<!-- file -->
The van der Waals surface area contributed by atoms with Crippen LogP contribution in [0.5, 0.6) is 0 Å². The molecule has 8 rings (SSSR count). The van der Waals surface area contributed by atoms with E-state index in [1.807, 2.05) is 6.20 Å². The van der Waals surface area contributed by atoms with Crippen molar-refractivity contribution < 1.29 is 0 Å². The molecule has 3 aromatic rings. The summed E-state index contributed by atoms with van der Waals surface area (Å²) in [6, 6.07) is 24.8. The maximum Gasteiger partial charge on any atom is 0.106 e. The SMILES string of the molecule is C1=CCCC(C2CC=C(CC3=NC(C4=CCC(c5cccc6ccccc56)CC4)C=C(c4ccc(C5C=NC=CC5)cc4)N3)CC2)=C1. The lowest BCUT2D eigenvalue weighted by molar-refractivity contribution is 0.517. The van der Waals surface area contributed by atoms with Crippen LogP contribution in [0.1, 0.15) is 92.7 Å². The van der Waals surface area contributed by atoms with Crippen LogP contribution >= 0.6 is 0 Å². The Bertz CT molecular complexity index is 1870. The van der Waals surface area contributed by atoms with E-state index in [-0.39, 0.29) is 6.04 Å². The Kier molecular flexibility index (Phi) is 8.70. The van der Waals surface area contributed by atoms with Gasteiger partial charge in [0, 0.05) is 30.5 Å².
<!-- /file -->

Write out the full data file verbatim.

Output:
The van der Waals surface area contributed by atoms with Crippen LogP contribution in [0.5, 0.6) is 0 Å². The molecule has 8 rings (SSSR count). The van der Waals surface area contributed by atoms with E-state index in [1.807, 2.05) is 6.20 Å². The van der Waals surface area contributed by atoms with Crippen molar-refractivity contribution < 1.29 is 0 Å². The molecule has 3 aromatic rings. The summed E-state index contributed by atoms with van der Waals surface area (Å²) in [6, 6.07) is 24.8. The maximum Gasteiger partial charge on any atom is 0.106 e. The SMILES string of the molecule is C1=CCCC(C2CC=C(CC3=NC(C4=CCC(c5cccc6ccccc56)CC4)C=C(c4ccc(C5C=NC=CC5)cc4)N3)CC2)=C1. The lowest BCUT2D eigenvalue weighted by molar-refractivity contribution is 0.517. The van der Waals surface area contributed by atoms with Crippen LogP contribution in [0.1, 0.15) is 92.7 Å². The van der Waals surface area contributed by atoms with Crippen LogP contribution >= 0.6 is 0 Å². The Bertz CT molecular complexity index is 1870. The van der Waals surface area contributed by atoms with E-state index in [-0.39, 0.29) is 6.04 Å². The Kier molecular flexibility index (Phi) is 8.70. The van der Waals surface area contributed by atoms with Gasteiger partial charge in [0, 0.05) is 30.5 Å².